Mark is an inspiration, a motivator, and a leader.  I have had the privilege of hearing Mark present to teachers, parents, and administrators, and his candor and realism touch each and every person he speaks with.  I often utilize him as a guest speaker when putting together educational conferences.  Mark is an amazing man with amazing talents and a story that must be heard.


Barbara Goldsby

Director of Exceptional Student Services, Colorado Department of Education

Mark is an experienced, skilled, and passionate special education teacher, who gives one hundred percent to his job and to his students.  He is an impressive individual who always maintains a positive attitude in-spite of his surroundings and personal challenges.    He is a wonderful role model for students with special needs, acts as a mentor to these students and gives hope to parents for their children’s futures.


What you quickly learn about Mark is that he is not a victim of his challenges but uses those to propel his motivation to work with students with special needs.  Moreover, his passion to see his students succeed academically, and in life, leads him to act as a mentor and role model for students with disabilities.


Dr. Brian Printz

Special Education Director

Mark Chartier is an exceptional educator, speaker and motivator for his students.  He takes a great deal of pride in the challenges he has conquered and enjoys sharing his story with others.  Mr. C, as he is known to his students, takes his role as a teacher very seriously.  He speaks openly with his students and their families about not letting anything get in the way of his goals.  He is ambitious and inspires others to want to be their very best as well.  Mr. Chartier sends the message to never give up and never let anything hold you back.


Claudette Trujillo


When our son John, “JJ” was seven months old we would get puzzling looks from strangers as they listened to him speak in full sentences. As toddler we were in awe as he became fluent in German and Greek before the age of three. We’d watch him focus on his Thomas the Tank engines for hours as he meticulously place each train piece in an order that only made sense to him.


As John grew older, we realized that the trains took on new meanings as they became his colors. The color blue became “Thomas”, green became “Percy”, and red became “James” and so on. As proud parents of this young child who had mastered languages and created a new color system, we could only think that we were raising a genius... right?    


By the time JJ entered kindergarten his teachers referred to him as a caring, compassionate and highly intelligent student. He amazed everyone with his academic abilities, and turned heads with his inquisitiveness and knowledge of world news and historical events that he had read from books and seen in short glimpses of news broadcasts.


The beginning of first grade he started to have setbacks. By mid-year his reading and writing skills were suffering tremendously. Sight words slowly became unrecognizable and the ABC’s that he once could sign and recite in three languages seemed unreachable. Homework was starting to be a challenge leaving us with more tears and frustration than anything else. Sitting still was out of the question. I started to spend the majority of my days as a parent volunteer for JJ’s comfort and support.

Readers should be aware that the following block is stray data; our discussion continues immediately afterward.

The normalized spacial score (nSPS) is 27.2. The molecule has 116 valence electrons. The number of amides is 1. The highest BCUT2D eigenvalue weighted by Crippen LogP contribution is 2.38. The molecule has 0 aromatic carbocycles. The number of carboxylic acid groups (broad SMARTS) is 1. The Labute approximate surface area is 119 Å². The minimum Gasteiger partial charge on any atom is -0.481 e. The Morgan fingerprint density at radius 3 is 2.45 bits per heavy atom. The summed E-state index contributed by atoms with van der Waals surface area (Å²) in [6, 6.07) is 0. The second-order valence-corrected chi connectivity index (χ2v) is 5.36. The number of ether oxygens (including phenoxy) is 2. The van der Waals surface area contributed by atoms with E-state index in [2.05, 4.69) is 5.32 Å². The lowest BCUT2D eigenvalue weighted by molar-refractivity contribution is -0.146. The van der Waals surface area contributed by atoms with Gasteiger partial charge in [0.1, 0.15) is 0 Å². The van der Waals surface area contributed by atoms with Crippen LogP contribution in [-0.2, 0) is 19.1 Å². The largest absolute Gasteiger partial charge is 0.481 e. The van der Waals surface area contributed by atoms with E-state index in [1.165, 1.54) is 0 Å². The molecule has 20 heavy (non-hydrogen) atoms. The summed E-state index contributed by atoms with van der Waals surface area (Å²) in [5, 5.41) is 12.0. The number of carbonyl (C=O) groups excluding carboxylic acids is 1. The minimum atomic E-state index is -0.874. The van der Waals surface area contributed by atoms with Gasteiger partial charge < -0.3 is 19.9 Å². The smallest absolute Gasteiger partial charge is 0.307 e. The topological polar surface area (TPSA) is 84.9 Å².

At the end of first grade and with endless doctor appointments behind us, we were faced with the diagnosis of Asperger’s Syndrome. Our once happy and intelligent child who was thoroughly enthusiastic about school, was miserably unhappy and dreaded each school day. His sensory issues took center stage as everything from holding a pencil to the button on his pants became unbearable. We felt helpless as we watched our little boy struggle through his days. He became withdrawn and repeatedly referred to himself as “stupid”. We made the difficult decision to have him repeat the first grade.


We spent the next two years tackling one issue at a time, starting our focus on a new wardrobe of soft, oversized clothing to avoid sensory issues, and enrolled him an expensive outside learning program that we thought had pushed him a step ahead. We started second grade with a new hope, only to be disappointed. Before we knew it JJ had been placed on an IEP and needed to be pulled from class for extra guidance. As parents, we felt as if we had failed our intelligent son by allowing him to be labeled.




One evening at the dinner table, JJ could not tell us enough about a “Mr. C”. Soon, he was excited to get to school “because Mr. C will take me out of class and make it easy to be there”.  Before long we were hearing the comments, “He gets me”, “I have friends in Mr. C’s class”, and “Mr. C. asked me to do this homework”! Being a parent volunteer and an officer of the PTO, I knew Mr. Chartier as a teacher, but it did not take long to realize just how special of a teacher, person, and friend he truly is. Not only did he get our son, to look forward to learning again, but he got John and our daughter to join his poetry club and encouraged them to perform front of an audience.


We witnessed our withdrawn son laugh and high five friends as they all referred to him as “The Jayster!” and “Mr. Jaymeister”, the nicknames Mr. C. had given him. We left elementary school, with reservations of having to leave the amazing teacher who was so instrumental in giving us our son back. What we learned was that Mr. C.’s inspiring lessons of hard work, dedication, integrity, and perseverance were deep seeded.


Now that John is heading into the 10th grade in a different school district, the difficult days seem to be a blur. John is an honor roll student who has had his IEP completely lifted the since 7th grade. He is actively involved in the debate club, Chess club, and is a member of the golf team.


A great teacher brings creativity to teaching. A great teacher works tirelessly and selflessly to engage all types of students. A great teacher is one a student remembers and cherishes for a lifetime. We were very fortunate to have such a teacher with Mr. Chartier for our son, and mentor to our daughter.


Mr. C., You truly have a gift with “your” kids. Your patience and ability to vary your teaching style to fit the needs of each individual child is a blessing! Everyone of your students are very fortunate to have you as their teacher. Your love for, and natural ability to shape the lives of children is evident in everything you do.


Heather Beebe